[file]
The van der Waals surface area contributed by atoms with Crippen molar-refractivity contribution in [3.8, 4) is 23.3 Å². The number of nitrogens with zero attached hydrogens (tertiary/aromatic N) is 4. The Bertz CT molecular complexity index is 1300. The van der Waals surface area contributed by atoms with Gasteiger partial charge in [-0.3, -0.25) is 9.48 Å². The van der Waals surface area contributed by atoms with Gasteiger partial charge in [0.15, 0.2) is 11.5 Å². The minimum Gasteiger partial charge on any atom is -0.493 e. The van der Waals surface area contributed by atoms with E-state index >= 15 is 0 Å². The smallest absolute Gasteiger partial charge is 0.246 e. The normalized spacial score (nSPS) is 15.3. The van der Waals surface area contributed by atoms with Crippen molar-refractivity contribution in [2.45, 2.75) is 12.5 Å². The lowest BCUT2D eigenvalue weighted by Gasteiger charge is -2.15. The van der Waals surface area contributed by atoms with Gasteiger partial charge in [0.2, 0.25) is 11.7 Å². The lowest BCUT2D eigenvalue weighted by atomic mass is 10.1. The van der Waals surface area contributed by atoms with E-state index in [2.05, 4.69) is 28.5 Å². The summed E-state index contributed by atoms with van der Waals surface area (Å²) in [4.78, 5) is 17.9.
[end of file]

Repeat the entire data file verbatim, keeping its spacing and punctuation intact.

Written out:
The van der Waals surface area contributed by atoms with Crippen molar-refractivity contribution in [3.8, 4) is 23.3 Å². The number of nitrogens with zero attached hydrogens (tertiary/aromatic N) is 4. The Bertz CT molecular complexity index is 1300. The van der Waals surface area contributed by atoms with Gasteiger partial charge in [-0.3, -0.25) is 9.48 Å². The van der Waals surface area contributed by atoms with Gasteiger partial charge in [0.15, 0.2) is 11.5 Å². The minimum Gasteiger partial charge on any atom is -0.493 e. The van der Waals surface area contributed by atoms with E-state index >= 15 is 0 Å². The smallest absolute Gasteiger partial charge is 0.246 e. The normalized spacial score (nSPS) is 15.3. The van der Waals surface area contributed by atoms with Crippen molar-refractivity contribution in [2.45, 2.75) is 12.5 Å². The lowest BCUT2D eigenvalue weighted by Gasteiger charge is -2.15. The van der Waals surface area contributed by atoms with Gasteiger partial charge in [0.2, 0.25) is 11.7 Å². The lowest BCUT2D eigenvalue weighted by atomic mass is 10.1. The van der Waals surface area contributed by atoms with E-state index in [2.05, 4.69) is 28.5 Å². The summed E-state index contributed by atoms with van der Waals surface area (Å²) in [4.78, 5) is 17.9.